December 18, 2014

Good morning. Here are 10 media stories.

  1. A more personal look at the Cuba story

    On Wednesday, Maria Carrillo, a senior editor at the Houston Chronicle, spent a lot of time on the phone with her mother, a Cuban exile. “I am an American, born here, raised here, never been to the island where my parents were born. But those are my people, as surely as if I’d toddled into the surf at Varadero or spent summer nights along the Malecón. And this has all been painful to watch. We are separated — by that embargo, by politics, by distance, by time. We’ve been waiting and waiting and waiting.” (Houston Chronicle) | CNN’s Patrick Oppmann is based in Havana. “Church bells ringing in Havana. Covering history…” (@CNN_Oppmann)

  2. ProPublica is watching you, China

    Since mid-November, ProPublica has been monitoring accessibility to international news sites in China. “Of the 18 in our test, 9 are currently blocked.” (ProPublica) | It’s getting even harder to report there. (The New York Times) | And, as reported yesterday, it’s getting even easier to get arrested there. (Committee to Protect Journalists)

  3. Serial’s first season is over. Now what?

    Maybe it’s time to seek advice elsewhere. Like in a new podcast. WBUR has started Dear Sugar, from the advice column by Cheryl Strayed and Steve Almond. (WBUR) | Serial was “the Best Reality Show of 2014.” (Bloomberg View) | But it wasn’t journalism. (Dan Kennedy) | Oh yes, it was. (Dan Kennedy)

  4. Foreign journalists took a tour of New Jersey

    On Tuesday, The New York Foreign Press Center took a group of 16 foreign journalists on a tour of Camden, New Jersey, to see what a good police department looks like. On Wednesday, another 18 visited. Salim Siddiqi, bureau chief of Online News Agency in Pakistan, hoped his reporting on Camden would offer an example back home. “I’m hoping to file a story that can be very, very useful.” (South Jersey Times)

  5. Al Jazeera journalists have been in jail in Egypt for nearly a year

    “Our colleagues have been jailed for 354 days. Remember them w/ us & post a pic of what you would’ve missed #ThisYear” (@AJAMStream) | This year, journalists around the world joined the social media campaign to #FreeAJStaff. (Poynter) | Peter Greste, Baher Mohamed and Mohamed Fahmy have been jailed since Dec. 29. An appeal is set for Jan. 1, 2015. (Al Jazeera America)

  6. The continuing Sony story in three tweets

    “Of all the symbols of free speech and standing up to terrorism, did it have to be a dumb movie with Seth Rogen and James Franco?” (@mathewi) | “.@mathewi The terrorists choose the targets. We don’t often get perfect cases to test our commitment to our ideals.” (@stevebuttry) | “@stevebuttry: I know, I know — and the real test of free speech is when you defend the crap you despise :-)” (@mathewi)

  7. Oh, 2014. What can we say?

    A lot, apparently. Craig Silverman’s annual list of the year’s best and worst errors, corrections and apologies is out, and it includes a few late but notable entries. Also Kim Kardashian. (Poynter) | Digg shares its most dugg of the year. (Digg) | Vox has the year on video. (Vox) | Here’s Circa’s list of most followed news stories for the year. (Circa) | Capital New York looked back at 2014 at The New York Times. (Capital New York) | PBS MediaShift targets some things that actually made money for journalism in 2014. (PBS MediaShift) | And finally, Wired gazes down deep into the digital news organizations that have made news themselves this year, including Circa, First Look Media and BuzzFeed. “Here is the big secret: Nobody has it figured out.” (Wired)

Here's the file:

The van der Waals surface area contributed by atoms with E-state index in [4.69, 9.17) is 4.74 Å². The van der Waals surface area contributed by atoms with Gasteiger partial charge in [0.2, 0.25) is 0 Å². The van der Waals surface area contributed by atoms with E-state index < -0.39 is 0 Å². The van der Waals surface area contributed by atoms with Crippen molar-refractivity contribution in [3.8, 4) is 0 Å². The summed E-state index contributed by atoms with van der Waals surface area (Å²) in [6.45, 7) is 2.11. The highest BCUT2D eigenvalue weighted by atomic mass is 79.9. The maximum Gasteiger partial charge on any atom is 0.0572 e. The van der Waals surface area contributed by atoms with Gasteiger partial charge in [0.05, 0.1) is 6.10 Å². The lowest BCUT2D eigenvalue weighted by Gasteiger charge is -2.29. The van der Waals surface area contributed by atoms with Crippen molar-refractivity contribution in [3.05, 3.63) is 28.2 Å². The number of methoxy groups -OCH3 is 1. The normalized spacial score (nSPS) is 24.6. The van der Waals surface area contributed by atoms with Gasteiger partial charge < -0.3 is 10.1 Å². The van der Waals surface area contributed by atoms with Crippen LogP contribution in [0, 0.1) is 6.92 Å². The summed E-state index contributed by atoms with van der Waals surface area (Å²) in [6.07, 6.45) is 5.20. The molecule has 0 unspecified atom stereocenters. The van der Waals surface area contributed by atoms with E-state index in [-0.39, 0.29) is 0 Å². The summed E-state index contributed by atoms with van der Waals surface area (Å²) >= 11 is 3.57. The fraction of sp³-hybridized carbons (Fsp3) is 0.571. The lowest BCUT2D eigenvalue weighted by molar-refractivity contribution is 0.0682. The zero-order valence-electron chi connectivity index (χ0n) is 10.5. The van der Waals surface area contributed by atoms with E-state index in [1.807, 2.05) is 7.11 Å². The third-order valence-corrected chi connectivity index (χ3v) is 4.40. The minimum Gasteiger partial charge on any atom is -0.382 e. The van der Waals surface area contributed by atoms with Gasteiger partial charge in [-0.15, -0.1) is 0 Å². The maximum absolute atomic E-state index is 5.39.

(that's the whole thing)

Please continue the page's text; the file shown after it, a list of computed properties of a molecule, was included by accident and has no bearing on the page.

8. ‘Nearing death, two people offer a journalist and caregiver life lessons’

    Francine Orr’s story on caregiving leads the front page of the Los Angeles Times today. “I wanted to document the emotional impact of caregiving on families, and the Huntington Senior Care Network in Pasadena suggested Evelyn. She agreed to participate even before we met. My interest in the subject was journalistic but also personal: As the caregiver for my father, I had been living the story for more than a decade.” (Los Angeles Times)

  9. Front page of the day

    The Boston Herald led with a postcard-like view of Cuba (Courtesy the Newseum)


  10. Job moves, edited by Benjamin Mullin

    Russell Contreras will be president of UNITY. He is a reporter at The Associated Press. (NAJA) | Sam Figler is now head of global business development at BuzzFeed. Previously, he was vice president of business development at Yahoo. (Capital) | Wendy Carrillo is now an anchor and producer at Previously, she was a writer and digital producer for NuvoTV. (MediaMoves) | Will Hobson will be a sports news reporter at The Washington Post. Previously, he was a cops and courts reporter at the Tampa Bay Times. (Washington Post) | Ryan O’Hara will be CEO of Move, Inc. Previously, he was president at the Madison Square Garden Company. (News Corp) | Katy McColl is now senior executive editor at Southern Living. Previously, she was an editorial consultant. Whitney Wright is now general manager at Southern Living. Previously, she was deputy food director there. (Time Inc.) | Job of the day: The Des Moines Register is looking for a business columnist. Get your résumés in! (Journalism Jobs) | Send Ben your job moves:

Corrections? Tips? Running out of ideas for your Elf on the Shelf? Please email me: Would you like to get this roundup emailed to you every morning? Sign up here.

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Kristen Hare teaches local journalists the critical skills they need to serve and cover their communities as Poynter's local news faculty member. Before joining faculty…
Kristen Hare

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